From: email@example.com (Gerald L. Hurst)
Subject: Re: Shock wave
Date: 18 Sep 1995 20:09:39 GMT
Organization: Consulting Chemist
In article <firstname.lastname@example.org>, email@example.com
(Bernhard Gleich) says:
>Is the shock wave in a detonation needed for the shattering power? In
>other words: Assume igniting an explosive in an infinite strength
>container (thermally insulated). Wait one moment. Suddenly remove the
>container. Compare the effects of this kind of explosion with the
>detonation of the same explosive (e.g. lead block).
>Which kinds of tests would give similar results, which would be much
>different? I assume the lead block would give quite similar results,
>but shaped charges would not work as well.
The shaped charge would probably yield a faster jet using
your hypothetical container, because the instantaneous pressure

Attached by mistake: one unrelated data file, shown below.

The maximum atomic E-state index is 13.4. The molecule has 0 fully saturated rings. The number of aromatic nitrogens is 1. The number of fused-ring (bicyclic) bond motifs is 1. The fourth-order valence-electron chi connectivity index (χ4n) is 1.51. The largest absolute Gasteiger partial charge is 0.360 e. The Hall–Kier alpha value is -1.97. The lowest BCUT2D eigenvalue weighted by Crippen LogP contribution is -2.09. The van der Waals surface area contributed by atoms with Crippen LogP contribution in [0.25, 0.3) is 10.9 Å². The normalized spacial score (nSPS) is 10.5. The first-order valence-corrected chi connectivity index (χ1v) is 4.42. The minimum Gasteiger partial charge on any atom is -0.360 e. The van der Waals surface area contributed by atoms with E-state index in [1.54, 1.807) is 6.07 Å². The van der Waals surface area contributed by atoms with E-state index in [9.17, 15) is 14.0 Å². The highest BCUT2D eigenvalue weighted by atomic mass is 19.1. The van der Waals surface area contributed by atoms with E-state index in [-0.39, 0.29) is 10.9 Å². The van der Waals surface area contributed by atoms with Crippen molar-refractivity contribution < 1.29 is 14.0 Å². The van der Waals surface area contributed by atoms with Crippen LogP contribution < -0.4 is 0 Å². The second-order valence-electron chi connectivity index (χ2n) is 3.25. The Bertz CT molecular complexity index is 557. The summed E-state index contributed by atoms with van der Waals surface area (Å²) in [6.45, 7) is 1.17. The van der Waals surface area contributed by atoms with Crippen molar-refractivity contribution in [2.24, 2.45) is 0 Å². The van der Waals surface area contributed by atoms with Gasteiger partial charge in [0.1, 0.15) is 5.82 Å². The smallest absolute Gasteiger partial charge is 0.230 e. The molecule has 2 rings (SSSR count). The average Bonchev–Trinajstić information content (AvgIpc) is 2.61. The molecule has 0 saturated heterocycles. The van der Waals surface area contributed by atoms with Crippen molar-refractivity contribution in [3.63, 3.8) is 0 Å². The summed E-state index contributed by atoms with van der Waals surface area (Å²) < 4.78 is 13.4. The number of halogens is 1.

would be applied over the length of the cone as though you had
used an explosive lens in a conventional shaped charge.
A regular charge might give a higher transitory pressure because
of the reaction in the compressed gas immediately behind the
shock front, but I would guess the preconfined charge would still
outperform the conventional charge in compressing a lead cylinder
because of the additional time that pressure would be applied to
the target while the corresponding conventional detonation wave
was traveling toward the target. It might be noted that one gets
pretty good compression from a conventional charge even when it
is fired backwards, i.e. with the detonation wave travelling away
from the target, which can be related in some respects to your
hypothetical no-shockwave scenario except that the impulse would
be less in the unconfined backwards-firing charge.
Rather than thinking of shockwaves as generating pressure, it
might be better to think of them as being products or
manifestations of pressure.